By Liv Gude of Professional Equine Grooms, special contributor to Heels Down Magazine
It’s beginning to look a lot like Christmas…and clipping season. With horses reaching peak woolly mammoth status this time of year, it’s time to break out the clippers. Whether it’s your first time doing the big shave, or you’re a seasoned pro, everyone has made these clipping mistakes. Don’t panic! You can bounce back from even the most epic fails.
Clipping Fail: You cut the hair too short. His chrome is pink!
Pro Tip: Choose your clipper blades wisely. Each clipper blade has a number (like 10 or 40) and the higher the number, the less hair that’s left on your horse. Each blade also has a number (like 2.5mm) that tells you how long the remaining hair will be.
Pro Fix: Start with a 10 clipper blade. If you need more hair removed, go a little bit higher. If it’s too late and you are all done clipping, think about sun protection for your horse (like light sheets and fly boots) and play the waiting game. It grows back!
Clipping Fail: Your horse has lines everywhere!
Pro Tip: Start with a ridiculously clean horse and wickedly sharp and clean clippers! Your horse needs a thorough grooming and a bath with shampoo before drying without rolling. Easy isn’t it? Oh, and don’t forget to top him off with a shine product once he’s dry. Make sure your clippers are new or freshly sharpened, well oiled, then follow with a spray coolant. Clean and cool often as you clip.
Pro Fix: If you are still seeing lines, overlap your lines a little bit like you are making an X. Work in short sections, about 8 inches or so. In a few days, after things grow out a tiny bit, you won’t be able to tell. Also do your best to keep even pressure against your horse – this takes practice!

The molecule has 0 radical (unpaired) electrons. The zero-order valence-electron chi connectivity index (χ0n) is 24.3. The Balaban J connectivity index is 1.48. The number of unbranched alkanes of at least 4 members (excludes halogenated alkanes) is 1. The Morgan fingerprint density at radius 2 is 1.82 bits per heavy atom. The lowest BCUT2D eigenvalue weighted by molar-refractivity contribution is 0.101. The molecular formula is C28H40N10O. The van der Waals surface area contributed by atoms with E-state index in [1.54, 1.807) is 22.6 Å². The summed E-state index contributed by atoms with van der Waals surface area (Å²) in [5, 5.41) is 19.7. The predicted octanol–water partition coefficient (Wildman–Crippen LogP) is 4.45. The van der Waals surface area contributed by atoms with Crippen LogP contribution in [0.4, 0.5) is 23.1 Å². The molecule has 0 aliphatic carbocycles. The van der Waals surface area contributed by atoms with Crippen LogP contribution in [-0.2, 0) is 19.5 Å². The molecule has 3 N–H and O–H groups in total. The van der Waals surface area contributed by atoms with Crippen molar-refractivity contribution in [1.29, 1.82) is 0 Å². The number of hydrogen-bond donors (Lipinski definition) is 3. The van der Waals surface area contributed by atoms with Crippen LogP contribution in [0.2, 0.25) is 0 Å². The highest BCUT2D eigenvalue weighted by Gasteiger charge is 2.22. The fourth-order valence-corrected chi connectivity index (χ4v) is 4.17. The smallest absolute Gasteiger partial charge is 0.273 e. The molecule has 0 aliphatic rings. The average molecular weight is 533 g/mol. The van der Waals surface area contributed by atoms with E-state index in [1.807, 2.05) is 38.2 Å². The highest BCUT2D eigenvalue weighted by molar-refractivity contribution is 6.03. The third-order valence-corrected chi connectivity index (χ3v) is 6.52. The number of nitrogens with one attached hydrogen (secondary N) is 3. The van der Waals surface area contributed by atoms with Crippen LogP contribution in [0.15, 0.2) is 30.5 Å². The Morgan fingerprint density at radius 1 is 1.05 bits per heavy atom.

Clipping Fail: Your chestnut horse looks like a dull pumpkin or your bay looks like a dull mouse!
Pro Tip: Clipped hair always looks a bit dull, as the hair shaft now has chopped off ends. You horse’s diet should have lots of essential fatty acids to help support healthy skin and natural oil production.
Pro Fix: Have a plan to condition your horse after clipping! The stinky old school method is to coat him in mayonnaise and cover with a blanket for several hours, then rinse. The new school method is to use a conditioning oil to coat the skin and hair for shine and protection. Always add plenty of elbow grease!
Clipping Fail: You accidentally chopped off some of his mane.
Pro Tip: Use hair clips to secure the mane out of the way before you clip the hair next to the mane. Work in an upward fashion with your clippers to blend the body hair into the mane.
Pro Fix: Roach his mane! Or, you can patiently wait as the mane grows back. Use rubber bands to tame and train the new growth and keep it flat next to the longer mane. If you are going to a show or clinic, braid the mane so that the chopped portion is under the braids to avoid wild short mane sticking up.